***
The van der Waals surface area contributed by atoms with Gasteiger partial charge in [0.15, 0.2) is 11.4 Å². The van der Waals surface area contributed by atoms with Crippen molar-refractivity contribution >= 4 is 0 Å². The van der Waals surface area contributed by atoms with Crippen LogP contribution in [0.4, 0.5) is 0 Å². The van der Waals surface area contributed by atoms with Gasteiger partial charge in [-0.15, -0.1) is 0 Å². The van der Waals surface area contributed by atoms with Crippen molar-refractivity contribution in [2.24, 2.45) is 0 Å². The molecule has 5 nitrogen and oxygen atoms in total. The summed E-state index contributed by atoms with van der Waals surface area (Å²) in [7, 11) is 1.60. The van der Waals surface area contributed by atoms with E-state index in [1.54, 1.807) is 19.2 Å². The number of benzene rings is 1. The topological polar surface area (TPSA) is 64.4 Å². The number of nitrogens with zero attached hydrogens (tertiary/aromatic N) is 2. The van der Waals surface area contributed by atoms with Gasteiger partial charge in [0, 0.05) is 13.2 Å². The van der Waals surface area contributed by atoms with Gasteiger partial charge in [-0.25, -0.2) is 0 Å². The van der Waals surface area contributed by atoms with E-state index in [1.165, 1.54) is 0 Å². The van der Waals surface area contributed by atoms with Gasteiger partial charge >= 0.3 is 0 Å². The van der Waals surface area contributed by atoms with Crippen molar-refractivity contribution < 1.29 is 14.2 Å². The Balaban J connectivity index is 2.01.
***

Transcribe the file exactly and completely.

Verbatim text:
The van der Waals surface area contributed by atoms with Gasteiger partial charge in [0.15, 0.2) is 11.4 Å². The van der Waals surface area contributed by atoms with Crippen molar-refractivity contribution >= 4 is 0 Å². The van der Waals surface area contributed by atoms with Crippen LogP contribution in [0.4, 0.5) is 0 Å². The van der Waals surface area contributed by atoms with Gasteiger partial charge in [-0.15, -0.1) is 0 Å². The van der Waals surface area contributed by atoms with Crippen molar-refractivity contribution in [2.24, 2.45) is 0 Å². The molecule has 5 nitrogen and oxygen atoms in total. The summed E-state index contributed by atoms with van der Waals surface area (Å²) in [7, 11) is 1.60. The van der Waals surface area contributed by atoms with E-state index in [1.54, 1.807) is 19.2 Å². The number of benzene rings is 1. The topological polar surface area (TPSA) is 64.4 Å². The number of nitrogens with zero attached hydrogens (tertiary/aromatic N) is 2. The van der Waals surface area contributed by atoms with Gasteiger partial charge in [0, 0.05) is 13.2 Å². The van der Waals surface area contributed by atoms with Gasteiger partial charge in [-0.25, -0.2) is 0 Å². The van der Waals surface area contributed by atoms with E-state index in [1.165, 1.54) is 0 Å². The van der Waals surface area contributed by atoms with Gasteiger partial charge >= 0.3 is 0 Å². The van der Waals surface area contributed by atoms with Crippen molar-refractivity contribution < 1.29 is 14.2 Å². The Balaban J connectivity index is 2.01.